News & Analysis

The European Central Bank left monetary policy unchanged today, in line with market expectations, as virus developments and the extension and tightening of lockdown measures didn’t prove dramatic enough to prompt any change of course.

At first glance, the press statement does not seem to contain much additional information from what was released back in December. The immediate market reaction to the statement was therefore limited, with only a 2bp climb in German bund yields and the euro trading flat against GBP while trading only 0.15% higher vs USD. However, the euro has continued to rally as the event progressed.


The main takeaway from today’s statement may be the ECB’s potential reluctance to spend the full PEPP amount, as the following paragraph was included in the statement:

The purchases under the PEPP will be conducted to preserve favourable financing conditions over the pandemic period. If favourable financing conditions can be maintained with asset purchase flows that do not exhaust the envelope over the net purchase horizon of the PEPP, the envelope need not be used in full. Equally, the envelope can be recalibrated if required to maintain favourable financing conditions to help counter the negative pandemic shock to the path of inflation.

The fact that this has been mentioned in the press statement is the first clear indication that the ECB may not deploy the Pandemic Emergency Purchase Programme in full. On balance, this is a slightly more hawkish tilt than the previous statement and gave insight into the positive tone President Lagarde would strike in the following press conference.

During the press conference, ECB President Christine Lagarde maintained a moderately optimistic tone, similar to the December press conference, despite the deterioration in economic conditions over Q4 2020 and January 2021.

Lagarde looked towards positive Brexit developments, progress in vaccines, along with EU and US fiscal stimulus to offset the near-term economic headwinds posed by lockdown measures. Lagarde elaborated on the above paragraph in the statement and discussed that the ECB assesses financing conditions and aims to keep them favourable during the pandemic by considering bank lending rates as well as corporate and sovereign bond yields, calling this the holistic and multi-faceted approach. Comparisons in the ECB’s approach can be drawn with yield curve control policies– a strategy that is implemented by the Bank of Japan and can be implemented by most major G10 central banks, but one the ECB can’t draw upon as it needs to manage the monetary needs of 19 nations with 19 debt levels and instruments. The ECB may be purchasing bonds to limit the differences between riskier and less risky sovereign bond yields as such, which could explain why the BTP-Bund spread has remained relatively stable despite Italian political risks creeping back up. Despite journalists pressing Lagarde on this issue, she reiterated multiple times that the ECB’s policy measures look at a broad suite of financing conditions, not just sovereign yield curves.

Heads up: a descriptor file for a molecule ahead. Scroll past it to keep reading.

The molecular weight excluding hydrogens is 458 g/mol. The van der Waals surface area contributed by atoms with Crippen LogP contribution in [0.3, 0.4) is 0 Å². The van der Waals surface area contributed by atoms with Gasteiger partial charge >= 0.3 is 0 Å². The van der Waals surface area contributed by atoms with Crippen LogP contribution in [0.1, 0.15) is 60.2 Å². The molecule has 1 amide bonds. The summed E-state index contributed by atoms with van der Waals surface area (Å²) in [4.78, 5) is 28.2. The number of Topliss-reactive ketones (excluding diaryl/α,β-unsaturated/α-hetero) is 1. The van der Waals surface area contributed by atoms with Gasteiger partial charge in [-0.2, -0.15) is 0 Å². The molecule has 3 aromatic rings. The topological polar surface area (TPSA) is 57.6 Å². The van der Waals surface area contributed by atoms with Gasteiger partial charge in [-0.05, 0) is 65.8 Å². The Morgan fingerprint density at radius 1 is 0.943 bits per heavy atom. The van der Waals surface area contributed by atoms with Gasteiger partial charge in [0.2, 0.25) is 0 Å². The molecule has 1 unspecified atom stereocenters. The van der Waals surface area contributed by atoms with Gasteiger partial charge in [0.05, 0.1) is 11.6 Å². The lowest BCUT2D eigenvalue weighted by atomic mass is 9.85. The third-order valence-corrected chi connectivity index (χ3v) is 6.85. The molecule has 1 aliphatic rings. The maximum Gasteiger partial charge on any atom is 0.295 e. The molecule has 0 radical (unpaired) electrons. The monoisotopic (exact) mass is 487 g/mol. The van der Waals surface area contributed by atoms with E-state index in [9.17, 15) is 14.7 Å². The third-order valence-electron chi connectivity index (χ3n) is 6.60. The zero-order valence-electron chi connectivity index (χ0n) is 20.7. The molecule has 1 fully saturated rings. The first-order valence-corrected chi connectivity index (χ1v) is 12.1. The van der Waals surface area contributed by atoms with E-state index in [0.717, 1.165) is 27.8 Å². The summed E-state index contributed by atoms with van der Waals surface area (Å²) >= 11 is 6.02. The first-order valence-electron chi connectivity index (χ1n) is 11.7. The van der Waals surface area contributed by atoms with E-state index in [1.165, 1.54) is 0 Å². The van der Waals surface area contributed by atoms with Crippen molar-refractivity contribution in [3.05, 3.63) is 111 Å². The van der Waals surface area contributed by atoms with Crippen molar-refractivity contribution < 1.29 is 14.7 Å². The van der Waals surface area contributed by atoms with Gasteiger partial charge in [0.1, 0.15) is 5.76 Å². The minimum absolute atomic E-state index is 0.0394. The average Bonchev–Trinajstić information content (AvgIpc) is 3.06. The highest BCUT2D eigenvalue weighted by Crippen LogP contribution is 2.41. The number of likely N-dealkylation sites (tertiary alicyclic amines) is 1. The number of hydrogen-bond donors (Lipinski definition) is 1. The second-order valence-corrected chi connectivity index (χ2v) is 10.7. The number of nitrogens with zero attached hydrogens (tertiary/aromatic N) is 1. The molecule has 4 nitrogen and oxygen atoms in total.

By aggressively targeting yields to narrow the spread, the ECB can lower bond yields across the single markets and lead to a more even recovery in the eurozone, thus improving the growth outlook.

The distribution of purchases will therefore be a key variable to watch for the euro and the eurozone as a whole, especially as the BLS bank lending survey signaled that financial conditions are starting to deteriorate in some areas. For now, today’s meeting left no big impression with the euro, with EURUSD continuing to trade within this week’s range.


EURUSD only moderately rallies throughout ECB press conference


Author: Ima Sammani, FX Market Analyst



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